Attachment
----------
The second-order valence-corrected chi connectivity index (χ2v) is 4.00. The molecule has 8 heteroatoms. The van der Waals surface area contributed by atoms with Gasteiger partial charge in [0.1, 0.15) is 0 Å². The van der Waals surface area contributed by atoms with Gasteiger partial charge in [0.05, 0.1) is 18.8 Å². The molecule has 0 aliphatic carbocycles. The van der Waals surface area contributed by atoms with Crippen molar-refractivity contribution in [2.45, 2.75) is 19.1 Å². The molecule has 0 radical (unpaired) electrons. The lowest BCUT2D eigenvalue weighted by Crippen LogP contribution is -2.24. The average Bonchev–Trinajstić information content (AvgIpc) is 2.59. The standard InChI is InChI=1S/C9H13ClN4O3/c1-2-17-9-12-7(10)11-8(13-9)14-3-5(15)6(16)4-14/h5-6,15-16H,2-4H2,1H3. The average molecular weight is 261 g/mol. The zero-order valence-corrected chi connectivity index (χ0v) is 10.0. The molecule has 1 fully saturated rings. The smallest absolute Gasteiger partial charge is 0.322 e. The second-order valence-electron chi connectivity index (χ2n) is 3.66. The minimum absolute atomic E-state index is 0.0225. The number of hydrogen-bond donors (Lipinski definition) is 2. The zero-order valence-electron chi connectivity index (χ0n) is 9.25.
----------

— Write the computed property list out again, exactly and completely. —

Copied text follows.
The second-order valence-corrected chi connectivity index (χ2v) is 4.00. The molecule has 8 heteroatoms. The van der Waals surface area contributed by atoms with Gasteiger partial charge in [0.1, 0.15) is 0 Å². The van der Waals surface area contributed by atoms with Gasteiger partial charge in [0.05, 0.1) is 18.8 Å². The molecule has 0 aliphatic carbocycles. The van der Waals surface area contributed by atoms with Crippen molar-refractivity contribution in [2.45, 2.75) is 19.1 Å². The molecule has 0 radical (unpaired) electrons. The lowest BCUT2D eigenvalue weighted by Crippen LogP contribution is -2.24. The average Bonchev–Trinajstić information content (AvgIpc) is 2.59. The standard InChI is InChI=1S/C9H13ClN4O3/c1-2-17-9-12-7(10)11-8(13-9)14-3-5(15)6(16)4-14/h5-6,15-16H,2-4H2,1H3. The average molecular weight is 261 g/mol. The zero-order valence-corrected chi connectivity index (χ0v) is 10.0. The molecule has 1 fully saturated rings. The smallest absolute Gasteiger partial charge is 0.322 e. The second-order valence-electron chi connectivity index (χ2n) is 3.66. The minimum absolute atomic E-state index is 0.0225. The number of hydrogen-bond donors (Lipinski definition) is 2. The zero-order valence-electron chi connectivity index (χ0n) is 9.25.